Publishing plays a vital role culturally, educationally, and economically…
Karine Pansa, President, International Publishers Association (IPA) and Managing Partner at Girassol Brasil Edições, shares her views on how IPA is working towards its pillars – promoting copyright and freedom to publish.
“My first year as President of IPA has flown by and I have been so happy to be able to visit many members around the world. The local contexts change but the key challenges and priorities are often similar. At our General Assembly in November, we were delighted to accept 9 new members which brings us to 101 member associations in 81 countries. Our two pillars are promoting copyright and the freedom to publish,” shares Karine Pansa, President, IPA.
On freedom to publish…
“The freedom to publish is threatened in many ways – abuse of libel laws, social media pressure, government censorship. This can affect all types of publishing – trade, education and academic. Our 2023 Prix Voltaire laureate, Mazin Lateef Ali from Iraq disappeared three years ago for publishing books about Iraq’s Jewish community. We see nationalization of educational publishing in Mexico and the Dominican Republic,” she shares.
“When it comes to copyright, some of the world’s biggest companies want to train their Generative Artificial Intelligence, on books that we have published. Of course they want to use the best works to train these tools –works which have been professionally edited with care and dedication, written with passion by excellent authors. These companies recognize the value of professionally published books but the problem is that they are trying to extract that value without a license and without remuneration. It is not fair, it is not right and we will fight hard against it,” she says.
On data in publishing…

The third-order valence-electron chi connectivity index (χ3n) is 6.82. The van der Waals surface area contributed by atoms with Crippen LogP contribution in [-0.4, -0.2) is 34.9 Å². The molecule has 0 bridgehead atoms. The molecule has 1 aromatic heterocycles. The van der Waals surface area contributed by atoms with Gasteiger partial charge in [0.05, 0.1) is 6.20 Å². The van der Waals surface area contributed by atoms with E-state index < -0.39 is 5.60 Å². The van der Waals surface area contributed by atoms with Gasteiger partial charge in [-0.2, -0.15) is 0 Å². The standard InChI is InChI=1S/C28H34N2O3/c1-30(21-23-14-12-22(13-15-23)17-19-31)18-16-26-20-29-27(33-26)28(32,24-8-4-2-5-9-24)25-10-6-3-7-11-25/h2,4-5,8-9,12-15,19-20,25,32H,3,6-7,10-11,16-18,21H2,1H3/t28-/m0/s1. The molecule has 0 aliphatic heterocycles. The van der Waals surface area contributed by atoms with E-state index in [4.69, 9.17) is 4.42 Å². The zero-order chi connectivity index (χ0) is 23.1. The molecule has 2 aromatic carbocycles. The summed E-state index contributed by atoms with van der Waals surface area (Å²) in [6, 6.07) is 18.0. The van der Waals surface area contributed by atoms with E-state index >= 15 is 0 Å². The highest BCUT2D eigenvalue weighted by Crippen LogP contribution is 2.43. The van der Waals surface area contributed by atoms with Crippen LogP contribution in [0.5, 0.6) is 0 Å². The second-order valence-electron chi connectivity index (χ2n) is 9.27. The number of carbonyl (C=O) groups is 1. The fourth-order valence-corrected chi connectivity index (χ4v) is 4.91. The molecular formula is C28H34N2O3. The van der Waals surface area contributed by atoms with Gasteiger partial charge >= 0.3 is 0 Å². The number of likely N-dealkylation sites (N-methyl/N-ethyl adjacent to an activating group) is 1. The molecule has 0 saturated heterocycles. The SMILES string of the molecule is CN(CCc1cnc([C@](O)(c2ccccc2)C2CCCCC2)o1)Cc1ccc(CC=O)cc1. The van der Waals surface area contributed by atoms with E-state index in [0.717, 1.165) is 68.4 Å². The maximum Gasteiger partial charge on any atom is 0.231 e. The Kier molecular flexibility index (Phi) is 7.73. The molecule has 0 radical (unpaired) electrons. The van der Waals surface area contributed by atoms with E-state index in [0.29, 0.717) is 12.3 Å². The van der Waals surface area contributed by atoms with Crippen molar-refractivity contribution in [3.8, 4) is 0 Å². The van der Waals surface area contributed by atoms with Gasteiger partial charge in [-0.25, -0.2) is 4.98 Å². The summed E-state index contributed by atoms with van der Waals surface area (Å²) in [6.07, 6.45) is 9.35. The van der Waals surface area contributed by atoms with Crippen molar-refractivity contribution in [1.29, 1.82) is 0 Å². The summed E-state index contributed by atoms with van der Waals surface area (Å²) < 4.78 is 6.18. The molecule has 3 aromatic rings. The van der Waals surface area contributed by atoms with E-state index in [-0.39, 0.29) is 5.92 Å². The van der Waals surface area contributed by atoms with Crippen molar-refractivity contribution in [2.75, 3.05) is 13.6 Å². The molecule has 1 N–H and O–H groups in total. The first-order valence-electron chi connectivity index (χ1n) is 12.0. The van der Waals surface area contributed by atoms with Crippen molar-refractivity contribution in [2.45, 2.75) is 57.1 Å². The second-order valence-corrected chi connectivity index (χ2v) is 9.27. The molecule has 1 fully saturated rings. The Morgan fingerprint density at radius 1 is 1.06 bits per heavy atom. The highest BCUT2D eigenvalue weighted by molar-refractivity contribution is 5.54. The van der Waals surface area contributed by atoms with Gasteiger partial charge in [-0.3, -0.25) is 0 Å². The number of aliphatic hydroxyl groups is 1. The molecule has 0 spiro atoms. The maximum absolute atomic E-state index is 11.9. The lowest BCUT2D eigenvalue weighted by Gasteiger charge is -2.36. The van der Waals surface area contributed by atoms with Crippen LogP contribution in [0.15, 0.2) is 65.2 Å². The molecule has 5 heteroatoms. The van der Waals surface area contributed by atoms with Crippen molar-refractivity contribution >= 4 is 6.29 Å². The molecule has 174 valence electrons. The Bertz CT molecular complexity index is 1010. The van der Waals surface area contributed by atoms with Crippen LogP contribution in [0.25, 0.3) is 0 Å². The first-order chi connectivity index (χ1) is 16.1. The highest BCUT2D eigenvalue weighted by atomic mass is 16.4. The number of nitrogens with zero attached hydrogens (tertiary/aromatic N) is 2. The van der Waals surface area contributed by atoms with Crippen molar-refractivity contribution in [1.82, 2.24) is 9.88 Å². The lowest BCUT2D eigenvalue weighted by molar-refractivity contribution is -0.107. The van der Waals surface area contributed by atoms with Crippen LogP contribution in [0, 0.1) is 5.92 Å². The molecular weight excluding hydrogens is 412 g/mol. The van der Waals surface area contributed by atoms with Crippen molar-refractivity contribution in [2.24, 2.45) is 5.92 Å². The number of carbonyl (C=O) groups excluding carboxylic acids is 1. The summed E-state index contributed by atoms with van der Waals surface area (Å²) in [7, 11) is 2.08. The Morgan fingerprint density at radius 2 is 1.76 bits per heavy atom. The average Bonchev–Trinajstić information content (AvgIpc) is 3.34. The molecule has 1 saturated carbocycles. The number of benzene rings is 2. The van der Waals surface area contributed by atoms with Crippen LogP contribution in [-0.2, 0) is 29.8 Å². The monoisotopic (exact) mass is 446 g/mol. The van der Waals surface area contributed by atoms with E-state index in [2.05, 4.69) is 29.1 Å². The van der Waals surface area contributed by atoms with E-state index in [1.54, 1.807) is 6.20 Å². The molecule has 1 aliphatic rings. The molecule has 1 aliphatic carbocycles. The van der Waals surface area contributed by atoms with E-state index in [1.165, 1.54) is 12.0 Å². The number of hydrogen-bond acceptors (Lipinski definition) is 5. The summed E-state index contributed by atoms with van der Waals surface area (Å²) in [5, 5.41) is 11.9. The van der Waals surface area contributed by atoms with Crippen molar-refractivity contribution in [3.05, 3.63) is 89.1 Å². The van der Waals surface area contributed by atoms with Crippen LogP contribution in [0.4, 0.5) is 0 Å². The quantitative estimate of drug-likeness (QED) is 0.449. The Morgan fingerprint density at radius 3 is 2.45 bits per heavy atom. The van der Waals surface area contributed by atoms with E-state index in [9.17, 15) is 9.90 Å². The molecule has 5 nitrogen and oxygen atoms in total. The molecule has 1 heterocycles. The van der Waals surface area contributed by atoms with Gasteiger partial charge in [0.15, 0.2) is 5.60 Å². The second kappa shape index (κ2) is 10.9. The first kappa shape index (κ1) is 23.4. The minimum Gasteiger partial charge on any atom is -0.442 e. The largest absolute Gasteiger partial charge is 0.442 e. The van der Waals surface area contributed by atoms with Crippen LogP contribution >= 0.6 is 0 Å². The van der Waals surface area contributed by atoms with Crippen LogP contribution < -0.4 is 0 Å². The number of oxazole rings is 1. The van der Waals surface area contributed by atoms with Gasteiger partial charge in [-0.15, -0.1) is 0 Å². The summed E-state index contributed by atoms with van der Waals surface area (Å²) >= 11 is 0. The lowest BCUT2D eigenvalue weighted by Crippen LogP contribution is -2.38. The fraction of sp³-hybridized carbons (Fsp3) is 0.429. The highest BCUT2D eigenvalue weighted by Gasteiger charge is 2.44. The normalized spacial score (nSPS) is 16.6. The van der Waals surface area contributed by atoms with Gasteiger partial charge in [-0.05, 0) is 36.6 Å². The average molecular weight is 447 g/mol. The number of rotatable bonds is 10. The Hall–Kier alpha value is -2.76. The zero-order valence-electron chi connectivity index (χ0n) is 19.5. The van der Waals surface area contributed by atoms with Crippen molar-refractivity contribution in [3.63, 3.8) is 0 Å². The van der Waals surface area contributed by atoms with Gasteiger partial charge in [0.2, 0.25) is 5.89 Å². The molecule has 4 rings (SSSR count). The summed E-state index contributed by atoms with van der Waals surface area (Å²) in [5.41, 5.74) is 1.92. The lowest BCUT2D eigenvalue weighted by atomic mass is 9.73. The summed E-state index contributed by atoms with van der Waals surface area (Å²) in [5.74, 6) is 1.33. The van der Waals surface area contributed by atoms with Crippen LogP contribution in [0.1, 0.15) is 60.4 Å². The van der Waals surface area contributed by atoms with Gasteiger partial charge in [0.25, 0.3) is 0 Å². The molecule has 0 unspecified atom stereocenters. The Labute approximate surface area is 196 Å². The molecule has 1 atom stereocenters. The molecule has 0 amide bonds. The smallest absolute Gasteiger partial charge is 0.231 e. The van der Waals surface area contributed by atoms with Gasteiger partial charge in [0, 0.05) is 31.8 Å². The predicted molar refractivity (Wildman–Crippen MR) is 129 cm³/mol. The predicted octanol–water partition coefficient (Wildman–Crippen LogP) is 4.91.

“Finally, a big priority for my Presidency has been data on the publishing sector. Pranav Gupta has led this work excellently to help us close the year with not one but two reports. One that we conducted with Nielsen BookData and mainly their team in India. The second conducted by WIPO,” shares Karine.
“A large part of our sector is dedicated to storytelling but we also have to consider how we tell our own story. Individual success stories are part of that of course, but good, strong data on the global publishing sector is vital. Having that data over time helps us understand the different changes in our sector,” she says.
“The current situation is that there are markets where data is collected and markets where no data is collected. Even among the markets where data is collected that doesn’t necessarily mean it is comparable, but it is a start,” she adds. “We know that publishing plays a vital role culturally, educationally, but also economically. These reports are part of establishing the evidence base for us to explain to policy makers the importance of publishing.”
Women in publishing are making their voices heard!
-Karine Pansa, President, International Publishers Association (IPA)
AABP: In the rapidly evolving landscape of publishing, what opportunities do you see for women to not only enter the industry but also to thrive and make a significant impact?
Karine: I think the global publishing sector is becoming much more sensitive to the need to be more diverse at all levels. Different markets are traveling at different speeds but there are so many great examples of inspirational women in publishing that these positive changes can only accelerate.
AABP: Recognizing the challenges that can exist in the publishing world, particularly for women, how can the industry address and overcome these obstacles to ensure a more inclusive and equitable environment?
Karine: The first challenge is always recognizing the issue, and the scale of any obstacles. The best examples we see have started out by collecting data on the current situation and then finding the collective commitment within the sector to make a change.